South Africa’s TK Bill Debate: Sui Generis versus Intellectual Property Protection of Traditional Knowledge?

Afro-IP is running a poll here to gather views on South Africa’s Intellectual Property Laws Amendment Bill (the “TK Bill”) which is up for debate before parliament and on the verge of becoming law in South Africa.

As the visibly unhappy Anton Mostert Chair of Intellectual Property at Stellenbosch University explains, the Bill was drafted by taking four of the existing Intellectual Property (IP) statutes, namely the Copyright, Designs, Performers Protection, and Trade Marks Acts, and writing into them provisions aimed at granting protection to traditional works akin to the subject matters of the individual statutes.

There is no doubt that TK is worthy of protection. The five main reasons advanced for its protection are:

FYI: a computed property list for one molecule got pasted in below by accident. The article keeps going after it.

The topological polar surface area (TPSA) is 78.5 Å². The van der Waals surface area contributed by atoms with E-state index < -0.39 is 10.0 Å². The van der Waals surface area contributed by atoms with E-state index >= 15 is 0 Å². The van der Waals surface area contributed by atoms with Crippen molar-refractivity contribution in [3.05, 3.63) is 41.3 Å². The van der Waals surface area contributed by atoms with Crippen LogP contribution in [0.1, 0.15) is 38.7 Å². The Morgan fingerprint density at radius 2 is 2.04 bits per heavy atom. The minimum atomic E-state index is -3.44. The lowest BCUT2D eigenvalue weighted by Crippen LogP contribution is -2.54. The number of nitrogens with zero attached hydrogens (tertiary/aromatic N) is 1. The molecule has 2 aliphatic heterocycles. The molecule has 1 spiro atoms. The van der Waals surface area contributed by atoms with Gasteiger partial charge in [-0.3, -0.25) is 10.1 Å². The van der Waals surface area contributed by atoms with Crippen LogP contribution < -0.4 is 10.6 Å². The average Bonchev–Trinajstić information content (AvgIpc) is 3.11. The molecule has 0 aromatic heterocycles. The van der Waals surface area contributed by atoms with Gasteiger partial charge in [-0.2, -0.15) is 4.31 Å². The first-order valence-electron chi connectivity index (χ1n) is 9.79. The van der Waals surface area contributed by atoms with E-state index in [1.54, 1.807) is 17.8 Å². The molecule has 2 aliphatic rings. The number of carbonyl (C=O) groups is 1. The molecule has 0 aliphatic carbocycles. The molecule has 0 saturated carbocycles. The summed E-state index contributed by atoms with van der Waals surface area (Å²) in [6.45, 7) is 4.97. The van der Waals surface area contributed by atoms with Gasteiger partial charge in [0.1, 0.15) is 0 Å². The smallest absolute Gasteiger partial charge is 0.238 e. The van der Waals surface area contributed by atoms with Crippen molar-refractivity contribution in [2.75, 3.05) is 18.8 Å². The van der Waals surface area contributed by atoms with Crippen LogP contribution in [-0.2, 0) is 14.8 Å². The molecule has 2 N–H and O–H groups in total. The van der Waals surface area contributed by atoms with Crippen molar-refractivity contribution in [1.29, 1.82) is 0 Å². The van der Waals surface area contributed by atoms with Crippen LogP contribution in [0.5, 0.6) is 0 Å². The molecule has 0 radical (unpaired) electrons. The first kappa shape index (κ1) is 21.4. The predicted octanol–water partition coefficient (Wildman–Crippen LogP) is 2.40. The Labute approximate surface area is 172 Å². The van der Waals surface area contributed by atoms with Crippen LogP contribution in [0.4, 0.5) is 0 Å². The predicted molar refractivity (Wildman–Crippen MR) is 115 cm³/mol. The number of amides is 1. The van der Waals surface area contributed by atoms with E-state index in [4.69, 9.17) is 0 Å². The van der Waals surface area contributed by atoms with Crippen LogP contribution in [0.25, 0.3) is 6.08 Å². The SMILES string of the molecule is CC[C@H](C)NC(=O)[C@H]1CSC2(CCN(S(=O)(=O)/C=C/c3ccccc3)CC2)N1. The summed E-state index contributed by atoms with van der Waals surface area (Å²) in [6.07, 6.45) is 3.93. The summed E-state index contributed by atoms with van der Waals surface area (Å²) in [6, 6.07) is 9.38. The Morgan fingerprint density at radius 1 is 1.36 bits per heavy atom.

Equity. (TK generates value that is currently inadequately recognised and compensated)
Conservation of Biodiversity. (Protection of TK can help conserve the environment and promote sustainable agriculture and food security)
Preservation of Traditional Practices. (Framework for maintaining practices and knowledge embodying traditional lifestyles)
Prevention of Biopiracy. ( for example, US Patent number 5, 401, 5041 in respect of healing properties of Turmeric found in India)
Promotion of the Use and Importance of TK in Development.

However, while there is consensus that indeed TK is worthy of protection, there appears to be some disagreement on HOW best to protect TK, with two main options being put forward:

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